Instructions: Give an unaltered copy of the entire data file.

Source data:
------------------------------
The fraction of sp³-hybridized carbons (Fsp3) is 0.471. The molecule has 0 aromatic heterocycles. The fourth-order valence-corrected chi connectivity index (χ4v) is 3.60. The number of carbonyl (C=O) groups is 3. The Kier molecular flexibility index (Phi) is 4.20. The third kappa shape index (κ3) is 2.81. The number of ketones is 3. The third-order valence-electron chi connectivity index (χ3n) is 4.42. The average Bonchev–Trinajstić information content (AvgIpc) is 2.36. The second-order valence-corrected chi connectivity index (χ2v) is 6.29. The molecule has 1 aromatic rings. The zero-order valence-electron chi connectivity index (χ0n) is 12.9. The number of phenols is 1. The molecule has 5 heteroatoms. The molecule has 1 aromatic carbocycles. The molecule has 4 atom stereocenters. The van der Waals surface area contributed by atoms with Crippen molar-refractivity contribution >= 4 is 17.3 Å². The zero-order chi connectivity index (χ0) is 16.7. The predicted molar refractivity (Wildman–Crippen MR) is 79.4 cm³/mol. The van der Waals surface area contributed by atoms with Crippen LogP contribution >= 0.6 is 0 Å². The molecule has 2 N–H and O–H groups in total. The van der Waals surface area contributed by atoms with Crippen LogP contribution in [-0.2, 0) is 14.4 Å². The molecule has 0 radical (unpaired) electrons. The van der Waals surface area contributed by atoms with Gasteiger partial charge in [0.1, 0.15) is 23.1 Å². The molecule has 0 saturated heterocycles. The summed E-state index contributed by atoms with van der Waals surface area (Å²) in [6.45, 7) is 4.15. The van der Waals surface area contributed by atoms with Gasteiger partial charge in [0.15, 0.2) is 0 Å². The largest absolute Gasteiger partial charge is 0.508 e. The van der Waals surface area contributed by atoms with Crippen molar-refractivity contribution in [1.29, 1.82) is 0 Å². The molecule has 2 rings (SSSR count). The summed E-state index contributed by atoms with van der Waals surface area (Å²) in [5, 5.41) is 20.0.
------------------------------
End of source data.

The fraction of sp³-hybridized carbons (Fsp3) is 0.471. The molecule has 0 aromatic heterocycles. The fourth-order valence-corrected chi connectivity index (χ4v) is 3.60. The number of carbonyl (C=O) groups is 3. The Kier molecular flexibility index (Phi) is 4.20. The third kappa shape index (κ3) is 2.81. The number of ketones is 3. The third-order valence-electron chi connectivity index (χ3n) is 4.42. The average Bonchev–Trinajstić information content (AvgIpc) is 2.36. The second-order valence-corrected chi connectivity index (χ2v) is 6.29. The molecule has 1 aromatic rings. The zero-order valence-electron chi connectivity index (χ0n) is 12.9. The number of phenols is 1. The molecule has 5 heteroatoms. The molecule has 1 aromatic carbocycles. The molecule has 4 atom stereocenters. The van der Waals surface area contributed by atoms with Crippen molar-refractivity contribution >= 4 is 17.3 Å². The zero-order chi connectivity index (χ0) is 16.7. The predicted molar refractivity (Wildman–Crippen MR) is 79.4 cm³/mol. The van der Waals surface area contributed by atoms with Crippen LogP contribution >= 0.6 is 0 Å². The molecule has 2 N–H and O–H groups in total. The van der Waals surface area contributed by atoms with Crippen LogP contribution in [-0.2, 0) is 14.4 Å². The molecule has 0 radical (unpaired) electrons. The van der Waals surface area contributed by atoms with Gasteiger partial charge in [0.1, 0.15) is 23.1 Å². The molecule has 0 saturated heterocycles. The summed E-state index contributed by atoms with van der Waals surface area (Å²) in [6.45, 7) is 4.15. The van der Waals surface area contributed by atoms with Gasteiger partial charge in [0.15, 0.2) is 0 Å². The largest absolute Gasteiger partial charge is 0.508 e. The van der Waals surface area contributed by atoms with Crippen molar-refractivity contribution in [1.29, 1.82) is 0 Å². The molecule has 2 rings (SSSR count). The summed E-state index contributed by atoms with van der Waals surface area (Å²) in [5, 5.41) is 20.0.